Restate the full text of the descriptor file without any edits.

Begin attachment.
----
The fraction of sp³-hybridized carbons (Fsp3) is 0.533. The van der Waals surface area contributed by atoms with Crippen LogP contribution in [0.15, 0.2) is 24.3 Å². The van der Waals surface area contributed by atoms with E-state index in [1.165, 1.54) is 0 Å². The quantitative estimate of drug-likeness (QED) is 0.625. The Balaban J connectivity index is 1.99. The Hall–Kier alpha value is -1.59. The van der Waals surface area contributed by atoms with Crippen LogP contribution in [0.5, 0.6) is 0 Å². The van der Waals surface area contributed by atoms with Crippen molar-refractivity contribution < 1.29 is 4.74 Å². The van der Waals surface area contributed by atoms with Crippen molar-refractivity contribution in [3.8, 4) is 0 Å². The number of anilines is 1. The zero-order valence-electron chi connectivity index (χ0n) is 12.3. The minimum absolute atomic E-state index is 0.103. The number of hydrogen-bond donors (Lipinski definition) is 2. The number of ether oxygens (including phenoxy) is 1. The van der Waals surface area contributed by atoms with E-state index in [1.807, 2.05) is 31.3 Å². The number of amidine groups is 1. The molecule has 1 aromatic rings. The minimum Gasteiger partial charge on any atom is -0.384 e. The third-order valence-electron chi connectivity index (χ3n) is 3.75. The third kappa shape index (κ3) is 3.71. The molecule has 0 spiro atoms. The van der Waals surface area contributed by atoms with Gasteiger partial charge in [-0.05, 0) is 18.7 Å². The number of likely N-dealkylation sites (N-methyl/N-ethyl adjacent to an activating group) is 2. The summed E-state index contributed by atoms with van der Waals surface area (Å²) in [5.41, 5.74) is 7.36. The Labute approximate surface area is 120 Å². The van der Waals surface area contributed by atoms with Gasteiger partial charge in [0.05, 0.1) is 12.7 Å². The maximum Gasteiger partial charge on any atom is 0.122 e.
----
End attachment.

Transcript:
The fraction of sp³-hybridized carbons (Fsp3) is 0.533. The van der Waals surface area contributed by atoms with Crippen LogP contribution in [0.15, 0.2) is 24.3 Å². The van der Waals surface area contributed by atoms with E-state index in [1.165, 1.54) is 0 Å². The quantitative estimate of drug-likeness (QED) is 0.625. The Balaban J connectivity index is 1.99. The Hall–Kier alpha value is -1.59. The van der Waals surface area contributed by atoms with Crippen LogP contribution in [0.5, 0.6) is 0 Å². The van der Waals surface area contributed by atoms with Crippen molar-refractivity contribution < 1.29 is 4.74 Å². The van der Waals surface area contributed by atoms with Crippen molar-refractivity contribution in [3.8, 4) is 0 Å². The number of anilines is 1. The zero-order valence-electron chi connectivity index (χ0n) is 12.3. The minimum absolute atomic E-state index is 0.103. The number of hydrogen-bond donors (Lipinski definition) is 2. The number of ether oxygens (including phenoxy) is 1. The van der Waals surface area contributed by atoms with E-state index in [1.807, 2.05) is 31.3 Å². The number of amidine groups is 1. The molecule has 1 aromatic rings. The minimum Gasteiger partial charge on any atom is -0.384 e. The third-order valence-electron chi connectivity index (χ3n) is 3.75. The third kappa shape index (κ3) is 3.71. The molecule has 0 spiro atoms. The van der Waals surface area contributed by atoms with Gasteiger partial charge in [-0.05, 0) is 18.7 Å². The number of likely N-dealkylation sites (N-methyl/N-ethyl adjacent to an activating group) is 2. The summed E-state index contributed by atoms with van der Waals surface area (Å²) in [5.41, 5.74) is 7.36. The Labute approximate surface area is 120 Å². The van der Waals surface area contributed by atoms with Gasteiger partial charge in [0.05, 0.1) is 12.7 Å². The maximum Gasteiger partial charge on any atom is 0.122 e.